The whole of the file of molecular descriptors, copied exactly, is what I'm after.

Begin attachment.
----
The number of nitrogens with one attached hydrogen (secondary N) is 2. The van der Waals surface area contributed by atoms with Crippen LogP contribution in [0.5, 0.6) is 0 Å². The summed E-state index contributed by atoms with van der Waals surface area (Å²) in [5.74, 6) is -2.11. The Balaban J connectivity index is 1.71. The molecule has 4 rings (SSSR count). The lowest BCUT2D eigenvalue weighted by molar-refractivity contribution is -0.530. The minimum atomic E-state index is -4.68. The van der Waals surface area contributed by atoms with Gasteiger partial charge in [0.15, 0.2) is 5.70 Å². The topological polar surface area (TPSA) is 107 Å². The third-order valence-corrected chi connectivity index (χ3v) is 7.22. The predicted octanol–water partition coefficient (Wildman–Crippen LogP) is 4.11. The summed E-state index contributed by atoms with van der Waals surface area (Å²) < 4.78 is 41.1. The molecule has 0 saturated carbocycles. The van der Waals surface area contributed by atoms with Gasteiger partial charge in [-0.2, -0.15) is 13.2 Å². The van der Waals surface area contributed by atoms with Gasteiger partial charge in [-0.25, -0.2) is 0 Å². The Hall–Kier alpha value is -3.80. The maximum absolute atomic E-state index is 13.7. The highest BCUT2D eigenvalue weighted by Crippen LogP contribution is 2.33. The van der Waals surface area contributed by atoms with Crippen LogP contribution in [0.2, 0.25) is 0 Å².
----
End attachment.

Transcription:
The number of nitrogens with one attached hydrogen (secondary N) is 2. The van der Waals surface area contributed by atoms with Crippen LogP contribution in [0.5, 0.6) is 0 Å². The summed E-state index contributed by atoms with van der Waals surface area (Å²) in [5.74, 6) is -2.11. The Balaban J connectivity index is 1.71. The molecule has 4 rings (SSSR count). The lowest BCUT2D eigenvalue weighted by molar-refractivity contribution is -0.530. The minimum atomic E-state index is -4.68. The van der Waals surface area contributed by atoms with Gasteiger partial charge in [0.15, 0.2) is 5.70 Å². The topological polar surface area (TPSA) is 107 Å². The third-order valence-corrected chi connectivity index (χ3v) is 7.22. The predicted octanol–water partition coefficient (Wildman–Crippen LogP) is 4.11. The summed E-state index contributed by atoms with van der Waals surface area (Å²) < 4.78 is 41.1. The molecule has 0 saturated carbocycles. The van der Waals surface area contributed by atoms with Gasteiger partial charge in [-0.2, -0.15) is 13.2 Å². The van der Waals surface area contributed by atoms with Gasteiger partial charge in [-0.25, -0.2) is 0 Å². The Hall–Kier alpha value is -3.80. The maximum absolute atomic E-state index is 13.7. The highest BCUT2D eigenvalue weighted by Crippen LogP contribution is 2.33. The van der Waals surface area contributed by atoms with Crippen LogP contribution in [0.2, 0.25) is 0 Å².